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Position 5.— God’s hidden will is peremptory and absolute, and therefore cannot be hindered from taking effect. God’s will is nothing else than God Himself willing, consequently it is omnipotent and unfrustrable. Hence we find it termed by Augustine and the schoolmen, voluntas omnipotentissima, because whatever God wills cannot fail of being effected. This made Augustine say,[1] “Evil men do many things contrary to God’s revealed will, but so great is His wisdom, and so inviolable . . .

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Position 8.—Since, as was lately observed, the determining will of God being omnipotent cannot be obstructed or made void, it follows that He never did, nor does He now, will that every individual of mankind should be saved. If this was His will, not one single soul could ever be lost (for who hath resisted His will?), and He would surely afford all men those effectual means of salvation, without which it cannot be had. Now, God could afford these means as easily to all mankind as to some only, but experience proves . . .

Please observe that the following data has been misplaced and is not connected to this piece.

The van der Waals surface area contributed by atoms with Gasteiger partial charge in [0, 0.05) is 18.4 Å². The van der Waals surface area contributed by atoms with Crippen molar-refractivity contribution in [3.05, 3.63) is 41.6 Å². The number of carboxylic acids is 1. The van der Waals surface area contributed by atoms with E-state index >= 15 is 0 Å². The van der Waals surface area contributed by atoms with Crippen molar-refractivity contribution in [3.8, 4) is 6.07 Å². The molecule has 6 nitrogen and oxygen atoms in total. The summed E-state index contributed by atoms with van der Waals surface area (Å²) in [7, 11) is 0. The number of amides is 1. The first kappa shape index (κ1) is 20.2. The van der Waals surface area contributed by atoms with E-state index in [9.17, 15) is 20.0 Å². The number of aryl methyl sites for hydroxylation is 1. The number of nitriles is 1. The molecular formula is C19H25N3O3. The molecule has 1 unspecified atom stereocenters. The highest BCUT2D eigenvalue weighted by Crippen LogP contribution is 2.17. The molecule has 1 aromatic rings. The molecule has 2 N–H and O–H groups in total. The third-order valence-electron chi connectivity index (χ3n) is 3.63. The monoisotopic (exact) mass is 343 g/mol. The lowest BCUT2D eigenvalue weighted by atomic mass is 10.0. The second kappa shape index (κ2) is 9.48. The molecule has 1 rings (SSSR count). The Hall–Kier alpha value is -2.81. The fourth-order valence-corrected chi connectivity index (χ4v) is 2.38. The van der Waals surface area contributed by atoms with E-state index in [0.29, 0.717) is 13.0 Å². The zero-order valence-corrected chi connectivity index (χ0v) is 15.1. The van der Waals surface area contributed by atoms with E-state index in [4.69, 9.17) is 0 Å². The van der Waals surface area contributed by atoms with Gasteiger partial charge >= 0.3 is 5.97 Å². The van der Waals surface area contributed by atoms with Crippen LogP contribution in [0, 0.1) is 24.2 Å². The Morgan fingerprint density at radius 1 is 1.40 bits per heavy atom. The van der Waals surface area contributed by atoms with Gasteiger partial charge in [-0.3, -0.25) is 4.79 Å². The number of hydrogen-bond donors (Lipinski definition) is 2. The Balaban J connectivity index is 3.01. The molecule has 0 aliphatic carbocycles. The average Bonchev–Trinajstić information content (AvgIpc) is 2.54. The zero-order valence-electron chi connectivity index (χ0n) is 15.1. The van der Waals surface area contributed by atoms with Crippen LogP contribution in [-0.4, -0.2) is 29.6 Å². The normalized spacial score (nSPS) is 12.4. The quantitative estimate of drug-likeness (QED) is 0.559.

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Position 10.—From what has been laid down, it follows that Augustine, Luther, Bucer, the scholastic divines, and other learned writers are not to be blamed for asserting that “God may in some sense be said to will the being and commission of sin.” For, was this contrary to His determining will of permission, either He would not be omnipotent, or sin could have no place in the world; but He is omnipotent, and . . .

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Position 13.—The absolute will of God is the original spring and efficient cause of His people’s salvation.

I say the original and efficient, for, sensu complexo, there are other intermediate causes of their salvation, which, however, all result from and are subservient to this primary one, the will of God. Such are His everlasting choice of them to eternal life—the eternal covenant of grace, entered into by the Trinity, in behalf of the elect; the incarnation, obedience, death and intercession of Christ for them—all which are so many links in the great chain of causes, and not one of these . . .

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Position 1.—God is essentially unchangeable in Himself. Were He otherwise, He would be confessedly imperfect, since whoever changes must change either for the better or for the worse; whatever alteration any being undergoes, that being must, ipso facto, either become more excellent than it was or lose some of the excellency which it had. But neither of these can be the case with the Deity: He cannot change for the better, for that would necessarily imply that He was not perfectly good before; He cannot change for the worse, for then He could . . .